The art of appointing a chief conductor is a subtle, semi-osmotic process that survived the publicity glare of the late 20th century, only to come unstuck in the 21st. Europe and America can no longer agree on what it takes to make a maestro.
Every now and then, a signpost looms to confirm the distance we have travelled and indicate where we are going. One such milestone pops up this week when BBC Radio 3, purveyor of sonata form and English drama to the upper brows, becomes the principal media partner of the London Jazz Festival, with 20 hours of live relays.
There are at least a dozen maestros under the age of 50 who have the ability to lead music into the new millennium. Their idealism is refreshing and their ideas original, but will they - without regular recording and broadcasts - ever get the opportunity to make an impact on the world at large?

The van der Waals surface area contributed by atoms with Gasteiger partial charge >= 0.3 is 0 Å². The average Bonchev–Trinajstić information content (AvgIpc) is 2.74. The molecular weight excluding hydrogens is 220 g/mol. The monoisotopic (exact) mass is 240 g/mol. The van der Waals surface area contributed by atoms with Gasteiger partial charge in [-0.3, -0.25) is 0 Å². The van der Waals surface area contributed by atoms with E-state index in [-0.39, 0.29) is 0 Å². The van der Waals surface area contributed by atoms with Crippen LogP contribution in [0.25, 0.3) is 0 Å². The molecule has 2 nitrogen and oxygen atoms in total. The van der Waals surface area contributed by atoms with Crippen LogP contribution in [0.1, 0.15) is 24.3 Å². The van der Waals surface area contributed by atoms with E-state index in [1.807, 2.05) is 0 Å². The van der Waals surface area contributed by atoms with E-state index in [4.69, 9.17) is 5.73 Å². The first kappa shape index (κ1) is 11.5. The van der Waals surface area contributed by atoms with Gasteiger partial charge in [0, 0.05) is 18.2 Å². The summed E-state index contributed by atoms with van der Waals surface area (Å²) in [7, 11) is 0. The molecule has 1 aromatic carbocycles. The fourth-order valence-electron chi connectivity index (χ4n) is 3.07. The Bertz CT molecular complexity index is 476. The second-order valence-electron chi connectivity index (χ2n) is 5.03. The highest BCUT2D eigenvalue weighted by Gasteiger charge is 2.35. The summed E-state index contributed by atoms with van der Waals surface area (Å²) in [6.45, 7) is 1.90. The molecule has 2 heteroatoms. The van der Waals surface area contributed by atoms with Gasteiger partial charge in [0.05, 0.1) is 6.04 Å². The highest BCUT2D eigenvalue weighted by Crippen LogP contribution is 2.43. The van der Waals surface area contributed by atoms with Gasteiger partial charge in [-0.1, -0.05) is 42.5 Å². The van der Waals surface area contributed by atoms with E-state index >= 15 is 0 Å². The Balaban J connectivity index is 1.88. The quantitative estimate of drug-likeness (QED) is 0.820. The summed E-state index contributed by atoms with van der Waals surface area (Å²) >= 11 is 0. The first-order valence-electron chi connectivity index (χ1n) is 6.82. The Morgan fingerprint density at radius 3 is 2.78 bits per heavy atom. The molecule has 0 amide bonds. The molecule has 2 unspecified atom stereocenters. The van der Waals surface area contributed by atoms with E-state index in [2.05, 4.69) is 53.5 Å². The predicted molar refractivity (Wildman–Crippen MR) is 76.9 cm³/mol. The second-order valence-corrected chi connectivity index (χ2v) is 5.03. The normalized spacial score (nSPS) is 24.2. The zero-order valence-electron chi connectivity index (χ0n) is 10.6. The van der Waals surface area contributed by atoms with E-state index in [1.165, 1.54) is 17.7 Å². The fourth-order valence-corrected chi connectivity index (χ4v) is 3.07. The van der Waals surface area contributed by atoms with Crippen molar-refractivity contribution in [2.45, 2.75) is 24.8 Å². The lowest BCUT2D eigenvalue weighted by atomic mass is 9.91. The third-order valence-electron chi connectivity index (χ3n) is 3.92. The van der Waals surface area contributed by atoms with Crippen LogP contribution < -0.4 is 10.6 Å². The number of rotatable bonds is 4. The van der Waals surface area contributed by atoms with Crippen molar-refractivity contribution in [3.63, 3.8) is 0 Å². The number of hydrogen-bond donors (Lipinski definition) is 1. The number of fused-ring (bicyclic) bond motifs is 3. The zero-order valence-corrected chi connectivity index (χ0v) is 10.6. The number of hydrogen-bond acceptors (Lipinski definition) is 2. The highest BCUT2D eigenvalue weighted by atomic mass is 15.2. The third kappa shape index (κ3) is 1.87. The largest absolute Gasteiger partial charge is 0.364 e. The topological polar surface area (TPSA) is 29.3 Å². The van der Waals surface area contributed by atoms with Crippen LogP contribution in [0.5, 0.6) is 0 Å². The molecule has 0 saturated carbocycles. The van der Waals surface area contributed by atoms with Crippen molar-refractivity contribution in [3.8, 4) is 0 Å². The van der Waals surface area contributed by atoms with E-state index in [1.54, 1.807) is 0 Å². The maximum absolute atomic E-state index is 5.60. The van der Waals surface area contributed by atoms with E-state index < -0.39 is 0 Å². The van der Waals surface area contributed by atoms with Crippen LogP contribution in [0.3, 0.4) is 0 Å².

Dans un programme Berg/Webern/Stravinski* un rien didactique (le péché mignon de Boulez) le chef français a su, comme dans ses précédents concerts berlinois (Ravel, Webern) tirer parti de ce qui fait, depuis toujours, la force de l'orchestre (l'effet de masse, l'assise des basses, la discipline d'ensemble)...
A recent Berlin concert series whose program read like an academic tutorial - a weakness of Boulez's - included Berg's Three Pieces from the 'Lyric Suite', Webern's Orchestral pieces (1913; posth.), Stravinsky's Symphonies for Wind Instruments, Symphony in Three Movements and Symphony of Psalms.